The Scotsman 10th November 1891
The “ Kind Gallows of Crieff"
At a meeting of the Town Council yesterday a very interesting relic was formally handed over to the Council for safe custody ,this being two parts of the famous Kind Gallows of Crieff , so well known as being referred to by Sir Walter Scott in his Waverley and also mentioned by Lord Macaulay in his History of England ( sic ) . During the great fairs held in Crieff prior to the establishment of the Falkirk Trysts about the year 1770, hanging of cattle stealers was very common and the Earls of Strathearn and other feudal superiors were wont to hold frequent courts in afield to the south west of the Town, known as the Stayt .The principal highway in the valley of the Earn led east and west past the Gallows Hill , a small knoll nearly a mile from the Stayt . This place of execution is now embraced in Crieff and is at present indicated by a tree , the locality being known as the Gallowha’ . Raiders on cattle and sheep caught red handed were disposed of very summarily . Macaulay when referring to these times in his “History “ says : “ one day many square miles of pasture lands were swept bare by armed plunderers from the hills. Another day a s core of plaids dangled in a row on the gallows of Crieff .
Sir Walter Scott visited the locality more than once and most likely he “ inspected “ the famous instrument .
The last authenticated trial which took place in the Steward of Strathearn’s Court is that of the Rev Richard Duncan , minister of Trinity Gask ( some five miles from Crieff ) for the murdering of his illegitimate child . He was condemned and executed on the Crieff gallows in June 1682 ***
In all probability the gallows were in use up till the time of the “ rebellion “ ( sic ) in 1745 . The hangman held office e until 1746. The timber of the old gallows was for a time kept in a smithy near the top of King Street *** and in 1832 a box was made from part of it and sent to Sir Walter Scott . In more recent times it was much cut up and made into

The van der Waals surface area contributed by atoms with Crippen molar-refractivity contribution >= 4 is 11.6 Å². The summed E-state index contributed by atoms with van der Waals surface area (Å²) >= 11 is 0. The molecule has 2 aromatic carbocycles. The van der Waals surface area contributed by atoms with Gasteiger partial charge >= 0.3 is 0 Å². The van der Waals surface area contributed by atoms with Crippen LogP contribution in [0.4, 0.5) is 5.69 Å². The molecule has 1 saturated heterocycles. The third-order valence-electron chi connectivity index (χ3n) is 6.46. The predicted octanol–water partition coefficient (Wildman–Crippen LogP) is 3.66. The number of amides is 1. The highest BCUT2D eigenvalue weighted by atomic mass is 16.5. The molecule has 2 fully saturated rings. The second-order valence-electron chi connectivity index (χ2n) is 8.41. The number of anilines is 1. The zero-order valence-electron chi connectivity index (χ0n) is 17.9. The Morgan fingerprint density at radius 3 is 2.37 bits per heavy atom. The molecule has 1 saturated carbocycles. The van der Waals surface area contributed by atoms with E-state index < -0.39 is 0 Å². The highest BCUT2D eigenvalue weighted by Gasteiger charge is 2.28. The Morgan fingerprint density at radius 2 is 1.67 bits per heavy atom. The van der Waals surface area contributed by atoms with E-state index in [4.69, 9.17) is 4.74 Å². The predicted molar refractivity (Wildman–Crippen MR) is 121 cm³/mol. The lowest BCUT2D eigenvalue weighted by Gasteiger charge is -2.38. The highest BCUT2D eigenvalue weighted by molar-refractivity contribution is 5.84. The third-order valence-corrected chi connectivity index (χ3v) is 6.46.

“ souvenirs of Crieff”. Since then the famous relic has passed through the hands of various owners until yesterday when , as above stated , it was consigned to the custody of the Crieff Town Council .
*** This account fails to recognise that the poor Rev was pardoned but the messenger carrying the pardon failed to reach Crieff in time . See my previous Blog for further details
*** This is the site of the current Police Station – the emblem of the smith by name of Wright is built into the wall near the main entrance .
The Scotsman 17 November 1893
The Crieff Burgh Seal
The above is a representation of the seal adopted by the Town Council of Crieff. The seal is emblematic of historic scenes in the District . In pre historic times , the Earls of Strathearn – scions of the Royal family – had their stronghold or castle situated by Tomachastel, a conical hill some three miles west of Crieff and on which now stands Sir David Baird’s monument , a conspicuous object in the valley of the Earn . Singularly enough , too , the title is still held by one of the Royal Family of Great Britain – the Duke of Connaught and Strathearn . The Earls of Strathearn who flourished in the twelfth and thirteenth centuries were succeeded by the Stewards of Strathearn and they held courts in a field about a mile south from the town , now part of the Estate of Broich . Down till about the beginning of the present century the “ stayt “ or “ skeat “ where the court was held was about 12 yards in diameter with the centre raised , on which the Earls or Chief Judges sat .In 1850 the then laird of Broich demolished the “ stayt “ . The seal represents the Earl sitting on the mound dispensing justice .On his left is the cross of Crieff, also a pre historic relic and according to Mr TW Jones , Professor of Geology , Cambridge University dates not later than the eighth century. In the foreground are the Crieff iron stocks or pillory ** which are still seen at the door of the Court House They are almost the only remains of the kind in the country .In ancient times criminals were wont to suffer punishment in the stocks , the mode being that the delinquents lay on their backs and had their legs securely locked .
** known as jougs .